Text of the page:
If you’re looking for that dense, distinct aroma of old books and old San Francisco, you can find both at the original 1967 Clement Street home of Green Apple. Its endless maze of levels and rooms is a browser’s paradise—and even if you think you’ve seen them all, take another lap because you probably missed a few. Green Apple now owns Browser’s Books on Fillmore, another SF bookselling institution, and has a spot on Ninth Avenue near Golden Gate Park, as well. 

A woman and a boy browse for books in a shop.
Browsing is an adventure at Green Apple Books on Clement Street in San Francisco. | Liz Hafalia/The San Francisco Chronicle via Getty Images


Menlo Park

A 65-year-old gem that was slated for closure in 2005, Kepler's Books in Menlo Park was saved by an outpouring of community support. Today, Kepler’s has an innovative hybrid business model that includes the community-financed bookstore set up as a social purpose corporation and Kepler's Literary Foundation, a nonprofit events organization. Pop in while you're on the Peninsula for one of its literary events, and stop by Cafe Borrone next door for one of its legendary frosted mochas. 

Stacks of books in rows of shelves.
Kepler's aisles are dotted with book reviews and staff recommendations. | Courtesy Donna Liu for Kepler's

Moe’s Books


Moe’s has served as Ground Zero for independent thought on Telegraph Avenue since 1959. Located just blocks from the Cal campus, the store offers four floors of floor-to-ceiling books spanning centuries of writing, from anarchist memoirs to new novels to antiquarian treasures. It’s a must-see emporium that delivers the hours of browsing pleasure, local history and unique finds that only a precious few bookstores can still provide, with a bit of old-library smell and feel. 

Stacks of books sit on tables with posters on the walls in the background.
Moe's on Telegraph Avenue has been known for its stacks and stacks and stacks of books since 1959. | Maryann Jones Thompson/The Standard

Pegasus Books

Three locations in Berkeley and Oakland

Pegasus is every town’s dream bookseller: It’s bigger than a book nook-type shop with limited pickings but smaller than the stores that feel like a college library where you’re reluctant to even start browsing. Pegasus makes you feel like your book—or zine or album or DVD—is absolutely inside, and you’re going to have a blast wandering through the stacks to find it.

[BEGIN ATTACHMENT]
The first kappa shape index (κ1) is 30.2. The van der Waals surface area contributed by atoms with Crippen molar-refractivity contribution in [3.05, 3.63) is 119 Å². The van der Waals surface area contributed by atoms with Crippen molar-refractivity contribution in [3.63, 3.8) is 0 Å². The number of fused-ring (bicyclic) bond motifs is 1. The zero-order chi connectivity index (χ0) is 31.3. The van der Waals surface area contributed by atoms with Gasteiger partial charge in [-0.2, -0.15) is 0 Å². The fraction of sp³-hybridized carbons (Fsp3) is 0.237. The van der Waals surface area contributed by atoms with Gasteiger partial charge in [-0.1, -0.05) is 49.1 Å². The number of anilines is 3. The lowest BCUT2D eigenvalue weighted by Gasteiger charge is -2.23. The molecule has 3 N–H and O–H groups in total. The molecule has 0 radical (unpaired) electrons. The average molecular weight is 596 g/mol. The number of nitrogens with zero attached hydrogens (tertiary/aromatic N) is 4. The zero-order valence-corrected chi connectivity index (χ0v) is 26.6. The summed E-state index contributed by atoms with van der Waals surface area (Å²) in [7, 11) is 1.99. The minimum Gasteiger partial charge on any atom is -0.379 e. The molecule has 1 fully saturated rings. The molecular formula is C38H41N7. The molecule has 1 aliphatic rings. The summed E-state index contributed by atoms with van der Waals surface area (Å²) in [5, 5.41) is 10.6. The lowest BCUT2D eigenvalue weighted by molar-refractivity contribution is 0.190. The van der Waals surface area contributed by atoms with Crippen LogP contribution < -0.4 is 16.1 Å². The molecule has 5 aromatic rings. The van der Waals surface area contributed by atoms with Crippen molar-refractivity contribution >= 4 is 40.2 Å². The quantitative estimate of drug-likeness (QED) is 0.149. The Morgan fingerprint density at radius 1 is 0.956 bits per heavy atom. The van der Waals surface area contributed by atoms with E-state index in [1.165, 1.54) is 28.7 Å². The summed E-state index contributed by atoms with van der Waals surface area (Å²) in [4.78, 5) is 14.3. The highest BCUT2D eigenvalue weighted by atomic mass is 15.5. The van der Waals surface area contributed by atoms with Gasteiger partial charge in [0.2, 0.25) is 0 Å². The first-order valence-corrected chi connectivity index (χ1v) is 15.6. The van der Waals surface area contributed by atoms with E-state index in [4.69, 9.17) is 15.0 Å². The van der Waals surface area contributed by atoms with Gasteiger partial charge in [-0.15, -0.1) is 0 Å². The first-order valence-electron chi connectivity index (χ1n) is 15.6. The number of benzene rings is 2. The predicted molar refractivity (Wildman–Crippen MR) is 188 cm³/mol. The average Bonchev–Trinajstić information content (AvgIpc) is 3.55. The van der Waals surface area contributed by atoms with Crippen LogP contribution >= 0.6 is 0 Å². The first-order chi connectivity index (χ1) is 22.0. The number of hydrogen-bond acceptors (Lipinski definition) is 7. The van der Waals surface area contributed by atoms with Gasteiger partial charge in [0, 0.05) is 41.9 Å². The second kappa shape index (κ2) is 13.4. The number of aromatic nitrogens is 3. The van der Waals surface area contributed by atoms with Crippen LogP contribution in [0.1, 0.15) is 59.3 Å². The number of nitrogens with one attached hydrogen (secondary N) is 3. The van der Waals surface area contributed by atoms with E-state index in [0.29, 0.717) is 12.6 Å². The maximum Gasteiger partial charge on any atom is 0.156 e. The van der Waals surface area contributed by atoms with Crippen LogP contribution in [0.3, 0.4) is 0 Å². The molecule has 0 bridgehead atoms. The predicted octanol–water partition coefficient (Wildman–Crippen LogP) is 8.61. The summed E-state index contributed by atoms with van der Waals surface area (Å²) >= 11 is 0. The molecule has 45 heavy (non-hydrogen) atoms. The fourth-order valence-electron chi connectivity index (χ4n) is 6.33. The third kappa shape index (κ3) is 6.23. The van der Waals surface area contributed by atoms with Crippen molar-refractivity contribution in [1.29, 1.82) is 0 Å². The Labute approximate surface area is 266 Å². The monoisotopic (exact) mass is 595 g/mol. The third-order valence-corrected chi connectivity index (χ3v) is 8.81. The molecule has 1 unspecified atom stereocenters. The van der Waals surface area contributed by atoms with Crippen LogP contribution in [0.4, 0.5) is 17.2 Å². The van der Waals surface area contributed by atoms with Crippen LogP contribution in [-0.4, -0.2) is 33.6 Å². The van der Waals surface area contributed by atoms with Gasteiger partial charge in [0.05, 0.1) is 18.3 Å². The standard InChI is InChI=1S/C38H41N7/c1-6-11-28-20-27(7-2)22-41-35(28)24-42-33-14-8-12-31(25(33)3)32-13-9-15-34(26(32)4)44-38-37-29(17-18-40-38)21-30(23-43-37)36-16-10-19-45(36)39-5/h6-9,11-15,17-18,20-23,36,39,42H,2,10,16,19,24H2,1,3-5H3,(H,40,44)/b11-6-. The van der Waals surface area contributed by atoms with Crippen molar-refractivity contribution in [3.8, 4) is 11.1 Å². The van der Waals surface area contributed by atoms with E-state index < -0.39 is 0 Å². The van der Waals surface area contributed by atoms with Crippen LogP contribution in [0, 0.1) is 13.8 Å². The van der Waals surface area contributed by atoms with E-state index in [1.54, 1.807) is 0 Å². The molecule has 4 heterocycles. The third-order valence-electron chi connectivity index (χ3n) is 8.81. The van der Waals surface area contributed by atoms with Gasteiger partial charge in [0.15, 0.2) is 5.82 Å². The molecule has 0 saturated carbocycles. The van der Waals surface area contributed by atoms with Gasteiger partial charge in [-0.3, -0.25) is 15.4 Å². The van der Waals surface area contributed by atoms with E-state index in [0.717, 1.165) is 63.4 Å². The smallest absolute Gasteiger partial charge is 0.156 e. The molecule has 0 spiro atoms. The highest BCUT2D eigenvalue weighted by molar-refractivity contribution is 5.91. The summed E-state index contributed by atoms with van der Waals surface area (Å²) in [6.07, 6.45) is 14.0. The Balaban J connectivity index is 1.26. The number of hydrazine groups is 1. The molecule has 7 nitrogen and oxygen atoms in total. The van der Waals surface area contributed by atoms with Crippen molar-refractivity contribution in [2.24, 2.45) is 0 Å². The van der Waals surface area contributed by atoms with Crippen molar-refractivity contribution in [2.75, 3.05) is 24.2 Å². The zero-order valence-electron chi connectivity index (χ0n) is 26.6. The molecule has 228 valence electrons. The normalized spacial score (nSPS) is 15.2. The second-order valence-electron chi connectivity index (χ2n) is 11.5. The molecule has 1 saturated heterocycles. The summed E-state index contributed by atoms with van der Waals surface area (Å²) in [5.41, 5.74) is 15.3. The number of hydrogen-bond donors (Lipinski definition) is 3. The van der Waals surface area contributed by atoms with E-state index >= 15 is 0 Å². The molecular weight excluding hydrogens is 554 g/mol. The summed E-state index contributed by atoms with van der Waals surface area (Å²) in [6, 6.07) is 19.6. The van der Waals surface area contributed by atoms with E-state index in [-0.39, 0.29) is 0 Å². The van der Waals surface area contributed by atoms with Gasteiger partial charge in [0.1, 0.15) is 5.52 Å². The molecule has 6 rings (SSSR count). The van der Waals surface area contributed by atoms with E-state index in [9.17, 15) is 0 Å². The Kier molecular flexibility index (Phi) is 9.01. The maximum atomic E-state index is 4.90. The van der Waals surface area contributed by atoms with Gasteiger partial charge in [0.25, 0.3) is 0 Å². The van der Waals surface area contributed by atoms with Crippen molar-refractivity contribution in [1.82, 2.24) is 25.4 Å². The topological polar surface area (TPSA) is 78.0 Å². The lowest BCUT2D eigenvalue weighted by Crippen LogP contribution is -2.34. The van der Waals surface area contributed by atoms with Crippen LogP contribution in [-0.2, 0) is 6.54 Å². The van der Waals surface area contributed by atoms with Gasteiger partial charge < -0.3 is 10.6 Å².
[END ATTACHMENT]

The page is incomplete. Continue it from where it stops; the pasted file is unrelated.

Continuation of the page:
Displays of books inside a storefront at Pegasus Books.
Pegasus in Downtown Oakland carries a huge selection of zines and magazines. | Maryann Jones Thompson/The Standard

Like all the great bookstores around the bay, Pegasus’ booksellers are extremely helpful, and they tweak each store’s offerings to match its local shoppers, for example, stocking more children’s offerings in the Rockridge shop and more "witchy books" in the Shattuck location. 

A shelf filled with books with a store in the background.
Pegasus Books caters to the hyperlocal interests—even the supernatural ones—of the neighborhoods served by its three stores in Oakland and Berkeley. | Maryann Jones Thompson/The Standard

Point Reyes Books

Point Reyes Station

Point Reyes Books is a small-town indie bookstore with a compelling selection of nature, history and environmental books for West Marin tourists and page-turners for local shoppers, as well. Browse beneath its elegant chandelier, hand-painted whale mural and floating books that dangle overhead. It’s an all-around lovely stop on your way to Point Reyes, and with Bovine Bakery right next door, it’s delicious, too.

Recycle Bookstore 

San Jose and Campbell

With aisles and aisles and aisles of used books that tower overhead, Recycle has a vast selection, great prices and helpful staff that's kept bibliophiles happy in Silicon Valley since 1967. Now with two stores on The Alameda and in Campbell, the store buys and trades books, too, and is home to some especially popular bookstore cats

Spectator Books

Temescal, Oakland

There’s something Marie Kondo-ish appealing about Spectator Books. From the front, the store appears somewhat compact, but if you move past the artfully arranged shelves toward the rear of the shop, an entire warren of additional rooms appears, each as perfectly organized and tightly curated as the last. 

An red brick building with an awning for Spectator Books.
Spectator Books packs a significant punch into its narrow storefront on Piedmont Avenue in Oakland. | Maryann Jones Thompson/The Standard

New owners took over the store in 2017 and leverage their superior space utilization skills to create nooks, rooms and shelves where fans of a particular genre can settle in, with a whole room devoted to kids’ titles and a solid science fiction selection, too. And though it lacks the dusty feeling of some great bookstores, Spectator makes up for it with a wide selection of greeting cards, postcards, prints and DVDs.

Shelves are crowded with books.
Spectator Books on Piedmont Avenue in Oakland uses every inch of space in a manner that encourages browsing. | Maryann Jones Thompson/The Standard

Walden Pond Books

Grand Lake, Oakland
If Henry David Thoreau were alive today, we don’t think he’d mind that this serene Oakland bookshop pays tribute to Walden—his influential meditation on how to lead a thoughtful life surrounded by nature. With its cleverly penned staff picks and small but mighty collection of vinyl records, Walden Pond is a delightful place to pick up gifts for pretty much anyone or spend an afternoon lost in the stacks.

A building with an awning that says Walden Pond Books with tables stacked with books outside.
Walden Pond sells and buys books in Oakland. | Maryann Jones Thompson/The Standard

Sarah Holtz and Julie Makinen contributed additional reporting for this story.